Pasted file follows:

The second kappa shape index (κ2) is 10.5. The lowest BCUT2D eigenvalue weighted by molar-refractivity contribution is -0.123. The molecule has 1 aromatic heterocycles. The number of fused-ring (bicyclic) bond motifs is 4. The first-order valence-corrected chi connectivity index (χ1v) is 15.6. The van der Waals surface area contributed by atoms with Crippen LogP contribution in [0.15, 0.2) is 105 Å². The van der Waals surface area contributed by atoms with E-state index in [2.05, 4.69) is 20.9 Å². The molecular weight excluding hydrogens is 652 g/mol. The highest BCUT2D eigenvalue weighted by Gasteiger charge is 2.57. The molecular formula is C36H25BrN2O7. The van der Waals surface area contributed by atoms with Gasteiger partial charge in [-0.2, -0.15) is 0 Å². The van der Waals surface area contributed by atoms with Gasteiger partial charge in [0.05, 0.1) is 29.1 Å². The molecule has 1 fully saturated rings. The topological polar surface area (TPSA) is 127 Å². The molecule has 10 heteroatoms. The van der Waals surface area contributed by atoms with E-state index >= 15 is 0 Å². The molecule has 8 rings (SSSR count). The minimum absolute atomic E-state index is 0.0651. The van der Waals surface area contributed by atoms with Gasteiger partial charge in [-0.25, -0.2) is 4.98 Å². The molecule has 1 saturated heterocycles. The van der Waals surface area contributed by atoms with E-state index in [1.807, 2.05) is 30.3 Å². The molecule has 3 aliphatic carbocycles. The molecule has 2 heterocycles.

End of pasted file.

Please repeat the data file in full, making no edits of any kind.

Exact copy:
The second kappa shape index (κ2) is 10.5. The lowest BCUT2D eigenvalue weighted by molar-refractivity contribution is -0.123. The molecule has 1 aromatic heterocycles. The number of fused-ring (bicyclic) bond motifs is 4. The first-order valence-corrected chi connectivity index (χ1v) is 15.6. The van der Waals surface area contributed by atoms with Crippen LogP contribution in [0.15, 0.2) is 105 Å². The van der Waals surface area contributed by atoms with E-state index in [2.05, 4.69) is 20.9 Å². The molecular weight excluding hydrogens is 652 g/mol. The highest BCUT2D eigenvalue weighted by Gasteiger charge is 2.57. The molecular formula is C36H25BrN2O7. The van der Waals surface area contributed by atoms with Gasteiger partial charge in [-0.2, -0.15) is 0 Å². The van der Waals surface area contributed by atoms with Gasteiger partial charge in [0.05, 0.1) is 29.1 Å². The molecule has 1 fully saturated rings. The topological polar surface area (TPSA) is 127 Å². The molecule has 10 heteroatoms. The van der Waals surface area contributed by atoms with E-state index >= 15 is 0 Å². The molecule has 8 rings (SSSR count). The minimum absolute atomic E-state index is 0.0651. The van der Waals surface area contributed by atoms with Gasteiger partial charge in [-0.25, -0.2) is 4.98 Å². The molecule has 1 saturated heterocycles. The van der Waals surface area contributed by atoms with E-state index in [1.807, 2.05) is 30.3 Å². The molecule has 3 aliphatic carbocycles. The molecule has 2 heterocycles.